Michael Watson, Comet NEOWISE
Michael Watson photographed Comet NEOWISE (C/2020 F3) from Algonquin Provincial Park in Ontario just after 11 p.m. on July 17, 2020.
Education and evolution

Managing editor Allendria Brunjes talks about the changing world, and how the astronomy community can learn to adapt.

In the middle of July, I went out to Georgian Bay and paddled around Philip Edward Island, near Ontario’s beautiful Killarney Provincial Park. Though I love kayaking and I’ve been doing it for years, I have tended to shy away from open, windy waters.

Not this time. I was out in the waves, edging, bracing and using knowledge and muscles I have built over the years but rarely tested. It was scary for me, paddling alone without a soul in sight, but I did fine. One of the reasons I went was to see Comet C/2020 F3 NEOWISE in a dark sky, which I’m told all true visual astronomers should see.

I wouldn’t say I’m a “true visual astronomer,” though. I was hired as managing editor of SkyNews for my abilities in the publishing industry. Though I have always loved reading about space science and astronomy, at this time last year I did not know who Charles Messier was. I had never heard of a GoTo system. I wouldn’t have really known that a comet was passing through our Solar System, nor would I have taken binoculars into a dark area to watch its passage through our skies.

As such, since taking this position, I have been going through a steep, well-loved learning process.

Learning can be a scary endeavour. It involves opening yourself up to the fact that you could be so very wrong about that which you think you know. It requires listening, vulnerability and asking questions. Even though I’ve had some wonderful help and brilliant teachers, this job has at times felt like a scary solo paddle off unknown shores.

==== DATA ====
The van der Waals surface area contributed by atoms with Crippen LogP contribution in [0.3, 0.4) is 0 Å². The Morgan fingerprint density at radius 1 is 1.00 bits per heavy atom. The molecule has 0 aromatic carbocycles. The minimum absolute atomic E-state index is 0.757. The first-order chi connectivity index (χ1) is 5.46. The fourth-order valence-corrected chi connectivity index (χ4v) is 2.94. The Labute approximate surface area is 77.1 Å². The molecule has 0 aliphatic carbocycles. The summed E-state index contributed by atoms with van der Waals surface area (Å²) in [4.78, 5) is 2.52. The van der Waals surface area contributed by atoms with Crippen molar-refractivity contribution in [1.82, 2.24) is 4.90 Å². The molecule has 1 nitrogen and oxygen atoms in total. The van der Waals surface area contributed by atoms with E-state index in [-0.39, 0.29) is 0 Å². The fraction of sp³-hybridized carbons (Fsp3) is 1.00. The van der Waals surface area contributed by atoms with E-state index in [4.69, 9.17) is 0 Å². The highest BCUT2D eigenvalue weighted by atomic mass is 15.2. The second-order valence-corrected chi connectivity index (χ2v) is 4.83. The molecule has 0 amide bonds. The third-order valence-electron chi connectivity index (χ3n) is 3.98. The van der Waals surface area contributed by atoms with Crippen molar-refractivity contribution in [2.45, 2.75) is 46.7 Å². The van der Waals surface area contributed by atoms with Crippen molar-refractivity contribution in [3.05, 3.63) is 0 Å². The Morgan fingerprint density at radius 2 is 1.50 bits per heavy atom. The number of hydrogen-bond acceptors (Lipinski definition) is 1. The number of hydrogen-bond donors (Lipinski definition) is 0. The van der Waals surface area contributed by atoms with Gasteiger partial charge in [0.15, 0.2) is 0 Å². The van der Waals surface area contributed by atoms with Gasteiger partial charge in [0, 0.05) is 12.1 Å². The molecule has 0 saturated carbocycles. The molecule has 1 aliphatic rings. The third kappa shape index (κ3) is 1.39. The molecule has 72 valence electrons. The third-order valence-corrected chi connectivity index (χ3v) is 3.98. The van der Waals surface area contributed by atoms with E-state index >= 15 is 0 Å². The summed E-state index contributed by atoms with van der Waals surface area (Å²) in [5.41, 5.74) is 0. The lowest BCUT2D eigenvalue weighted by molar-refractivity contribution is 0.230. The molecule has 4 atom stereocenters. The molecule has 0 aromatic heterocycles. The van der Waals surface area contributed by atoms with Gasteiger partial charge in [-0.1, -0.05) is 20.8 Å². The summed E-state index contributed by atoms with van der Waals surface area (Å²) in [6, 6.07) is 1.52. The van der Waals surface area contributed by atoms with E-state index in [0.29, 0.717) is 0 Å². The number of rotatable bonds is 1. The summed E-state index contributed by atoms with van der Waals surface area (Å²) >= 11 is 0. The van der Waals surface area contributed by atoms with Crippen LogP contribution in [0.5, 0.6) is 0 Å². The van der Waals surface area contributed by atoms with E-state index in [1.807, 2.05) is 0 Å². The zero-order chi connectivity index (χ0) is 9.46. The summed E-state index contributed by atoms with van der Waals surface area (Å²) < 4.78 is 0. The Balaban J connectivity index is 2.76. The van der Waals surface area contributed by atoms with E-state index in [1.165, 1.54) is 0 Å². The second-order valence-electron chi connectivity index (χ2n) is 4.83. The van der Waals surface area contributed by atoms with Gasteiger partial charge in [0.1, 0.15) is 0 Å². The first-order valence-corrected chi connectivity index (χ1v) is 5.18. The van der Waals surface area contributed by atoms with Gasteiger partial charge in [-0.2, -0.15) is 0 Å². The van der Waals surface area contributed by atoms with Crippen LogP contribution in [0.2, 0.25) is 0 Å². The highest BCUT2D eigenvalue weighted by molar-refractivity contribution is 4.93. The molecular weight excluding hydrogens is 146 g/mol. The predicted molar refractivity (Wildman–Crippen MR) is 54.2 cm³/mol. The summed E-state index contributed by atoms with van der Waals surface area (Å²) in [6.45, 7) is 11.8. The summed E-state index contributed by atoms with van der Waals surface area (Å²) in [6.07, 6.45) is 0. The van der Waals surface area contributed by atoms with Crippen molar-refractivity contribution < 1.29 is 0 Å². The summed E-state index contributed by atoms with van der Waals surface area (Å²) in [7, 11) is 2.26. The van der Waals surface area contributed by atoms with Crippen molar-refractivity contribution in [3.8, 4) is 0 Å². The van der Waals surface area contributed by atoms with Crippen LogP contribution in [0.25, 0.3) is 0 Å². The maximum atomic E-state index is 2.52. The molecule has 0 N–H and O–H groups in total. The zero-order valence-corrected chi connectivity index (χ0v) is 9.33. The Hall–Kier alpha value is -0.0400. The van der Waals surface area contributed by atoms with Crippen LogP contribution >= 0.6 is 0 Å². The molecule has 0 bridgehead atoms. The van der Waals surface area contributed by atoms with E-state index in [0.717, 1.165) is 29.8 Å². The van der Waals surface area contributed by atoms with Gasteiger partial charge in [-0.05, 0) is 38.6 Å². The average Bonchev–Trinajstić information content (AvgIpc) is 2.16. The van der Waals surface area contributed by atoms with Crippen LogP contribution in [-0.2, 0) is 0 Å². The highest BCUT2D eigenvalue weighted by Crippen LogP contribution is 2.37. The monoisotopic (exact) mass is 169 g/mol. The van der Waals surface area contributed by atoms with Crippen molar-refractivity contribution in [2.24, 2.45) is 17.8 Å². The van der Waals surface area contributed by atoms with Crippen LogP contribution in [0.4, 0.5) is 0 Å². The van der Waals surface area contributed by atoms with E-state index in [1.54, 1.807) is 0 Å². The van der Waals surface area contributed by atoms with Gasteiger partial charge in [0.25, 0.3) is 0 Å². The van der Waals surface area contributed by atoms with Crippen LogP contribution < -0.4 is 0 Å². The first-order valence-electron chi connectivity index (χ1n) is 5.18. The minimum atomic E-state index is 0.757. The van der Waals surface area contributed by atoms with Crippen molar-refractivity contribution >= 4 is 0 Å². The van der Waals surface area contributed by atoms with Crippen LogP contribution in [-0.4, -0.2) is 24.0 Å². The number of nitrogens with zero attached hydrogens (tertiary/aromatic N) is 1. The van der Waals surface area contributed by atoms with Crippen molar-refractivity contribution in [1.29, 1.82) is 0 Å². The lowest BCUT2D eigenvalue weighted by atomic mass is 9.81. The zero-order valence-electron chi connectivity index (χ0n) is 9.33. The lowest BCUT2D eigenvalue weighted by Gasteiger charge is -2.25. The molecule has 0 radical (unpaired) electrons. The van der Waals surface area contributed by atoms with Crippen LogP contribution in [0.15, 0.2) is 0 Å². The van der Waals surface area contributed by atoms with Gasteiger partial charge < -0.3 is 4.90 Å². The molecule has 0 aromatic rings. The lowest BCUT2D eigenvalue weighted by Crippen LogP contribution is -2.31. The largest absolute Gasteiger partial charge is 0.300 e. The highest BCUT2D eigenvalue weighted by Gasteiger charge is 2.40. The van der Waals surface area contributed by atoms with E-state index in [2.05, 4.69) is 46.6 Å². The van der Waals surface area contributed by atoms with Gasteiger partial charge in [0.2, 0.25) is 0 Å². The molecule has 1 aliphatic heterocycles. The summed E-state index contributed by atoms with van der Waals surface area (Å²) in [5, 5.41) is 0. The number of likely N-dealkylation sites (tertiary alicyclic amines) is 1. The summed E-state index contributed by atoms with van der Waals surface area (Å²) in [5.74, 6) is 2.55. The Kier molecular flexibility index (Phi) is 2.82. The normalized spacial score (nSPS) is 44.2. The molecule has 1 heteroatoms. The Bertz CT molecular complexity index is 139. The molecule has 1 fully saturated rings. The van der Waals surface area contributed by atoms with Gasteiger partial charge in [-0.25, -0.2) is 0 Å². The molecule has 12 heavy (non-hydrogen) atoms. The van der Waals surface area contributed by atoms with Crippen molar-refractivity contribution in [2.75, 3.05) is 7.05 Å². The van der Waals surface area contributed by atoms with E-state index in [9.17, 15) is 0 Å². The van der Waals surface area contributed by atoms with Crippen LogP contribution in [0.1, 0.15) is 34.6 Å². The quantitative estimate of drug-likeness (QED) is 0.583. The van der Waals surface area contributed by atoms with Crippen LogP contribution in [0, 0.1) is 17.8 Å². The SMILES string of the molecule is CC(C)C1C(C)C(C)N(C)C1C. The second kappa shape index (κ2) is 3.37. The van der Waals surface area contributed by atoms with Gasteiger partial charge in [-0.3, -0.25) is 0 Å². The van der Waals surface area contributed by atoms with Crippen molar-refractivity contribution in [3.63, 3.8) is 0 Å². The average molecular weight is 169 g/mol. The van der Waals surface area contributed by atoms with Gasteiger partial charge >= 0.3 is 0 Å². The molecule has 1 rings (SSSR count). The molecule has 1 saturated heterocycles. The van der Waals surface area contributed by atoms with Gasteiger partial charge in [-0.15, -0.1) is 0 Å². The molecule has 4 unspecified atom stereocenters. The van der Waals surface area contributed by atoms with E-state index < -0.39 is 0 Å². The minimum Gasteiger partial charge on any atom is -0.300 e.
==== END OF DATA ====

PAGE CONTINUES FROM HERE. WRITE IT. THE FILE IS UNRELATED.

We have all been tested in strange waters over these past few months. From countries’ COVID-19 reactions to the #BlackLivesMatter and #ShutdownSTEM movements, many of us are facing new realities that, though they existed, were never perhaps in our fields of view.

Many people are facing their changing worlds with grace and calm, open to education and evolution. They are wearing masks and washing hands, working to create inclusive spaces and tearing down structures that hold up racism and race-based violence.

The struggles to bring awareness to these issues are everywhere. They are within the astronomy and science communities, and it is our duty to learn what they are.

Perhaps you are not part of a population at risk of catching COVID-19. Maybe you have never felt the sting of racism keeping you from doing something you love. It doesn’t mean these things don’t exist. It doesn’t mean that this magazine should turn a blind eye to the world around us and how it affects the people reading these pages.

I’ll repeat myself — learning can be a scary endeavour. It involves opening yourself up to the fact that you could be so very wrong about that which you think you know. It requires listening, vulnerability and asking questions.

The astronomy community is made of people who have these strengths when targeting the skies. Let’s remember to harness those skills when we shift the focus back down here to Earth.

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